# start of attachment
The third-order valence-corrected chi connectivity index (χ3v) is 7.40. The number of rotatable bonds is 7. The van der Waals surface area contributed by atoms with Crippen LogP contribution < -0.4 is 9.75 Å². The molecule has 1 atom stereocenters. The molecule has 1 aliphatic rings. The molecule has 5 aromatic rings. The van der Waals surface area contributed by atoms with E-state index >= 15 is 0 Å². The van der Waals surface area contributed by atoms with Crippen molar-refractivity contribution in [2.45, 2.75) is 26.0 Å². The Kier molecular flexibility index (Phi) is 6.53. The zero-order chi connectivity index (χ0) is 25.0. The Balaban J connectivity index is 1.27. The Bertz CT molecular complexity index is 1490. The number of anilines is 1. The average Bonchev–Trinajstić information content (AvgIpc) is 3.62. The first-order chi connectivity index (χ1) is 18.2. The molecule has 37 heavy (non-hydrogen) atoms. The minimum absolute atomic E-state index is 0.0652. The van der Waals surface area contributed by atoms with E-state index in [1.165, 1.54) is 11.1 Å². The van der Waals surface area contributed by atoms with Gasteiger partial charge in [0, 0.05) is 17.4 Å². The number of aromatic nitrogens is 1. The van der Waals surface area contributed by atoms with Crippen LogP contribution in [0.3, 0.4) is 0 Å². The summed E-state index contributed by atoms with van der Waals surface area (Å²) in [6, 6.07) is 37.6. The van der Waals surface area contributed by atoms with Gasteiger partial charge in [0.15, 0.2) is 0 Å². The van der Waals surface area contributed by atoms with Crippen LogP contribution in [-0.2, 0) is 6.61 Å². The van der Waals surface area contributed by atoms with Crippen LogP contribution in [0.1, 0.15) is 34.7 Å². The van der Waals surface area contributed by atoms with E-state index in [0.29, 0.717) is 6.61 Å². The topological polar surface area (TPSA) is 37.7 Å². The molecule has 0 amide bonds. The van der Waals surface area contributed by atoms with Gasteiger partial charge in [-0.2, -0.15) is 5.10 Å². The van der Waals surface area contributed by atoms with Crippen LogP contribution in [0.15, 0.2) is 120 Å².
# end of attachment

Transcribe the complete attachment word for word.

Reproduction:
The third-order valence-corrected chi connectivity index (χ3v) is 7.40. The number of rotatable bonds is 7. The van der Waals surface area contributed by atoms with Crippen LogP contribution < -0.4 is 9.75 Å². The molecule has 1 atom stereocenters. The molecule has 1 aliphatic rings. The molecule has 5 aromatic rings. The van der Waals surface area contributed by atoms with E-state index >= 15 is 0 Å². The van der Waals surface area contributed by atoms with Crippen molar-refractivity contribution in [2.45, 2.75) is 26.0 Å². The Kier molecular flexibility index (Phi) is 6.53. The zero-order chi connectivity index (χ0) is 25.0. The Balaban J connectivity index is 1.27. The Bertz CT molecular complexity index is 1490. The number of anilines is 1. The average Bonchev–Trinajstić information content (AvgIpc) is 3.62. The first-order chi connectivity index (χ1) is 18.2. The molecule has 37 heavy (non-hydrogen) atoms. The minimum absolute atomic E-state index is 0.0652. The van der Waals surface area contributed by atoms with E-state index in [1.165, 1.54) is 11.1 Å². The van der Waals surface area contributed by atoms with Gasteiger partial charge in [0, 0.05) is 17.4 Å². The number of aromatic nitrogens is 1. The van der Waals surface area contributed by atoms with Crippen LogP contribution in [0.3, 0.4) is 0 Å². The summed E-state index contributed by atoms with van der Waals surface area (Å²) in [6, 6.07) is 37.6. The van der Waals surface area contributed by atoms with Gasteiger partial charge in [0.15, 0.2) is 0 Å². The van der Waals surface area contributed by atoms with Crippen LogP contribution in [-0.2, 0) is 6.61 Å². The van der Waals surface area contributed by atoms with Crippen LogP contribution in [0.1, 0.15) is 34.7 Å². The van der Waals surface area contributed by atoms with E-state index in [0.29, 0.717) is 6.61 Å². The topological polar surface area (TPSA) is 37.7 Å². The molecule has 0 amide bonds. The van der Waals surface area contributed by atoms with Gasteiger partial charge in [-0.2, -0.15) is 5.10 Å². The van der Waals surface area contributed by atoms with Crippen LogP contribution in [0.15, 0.2) is 120 Å².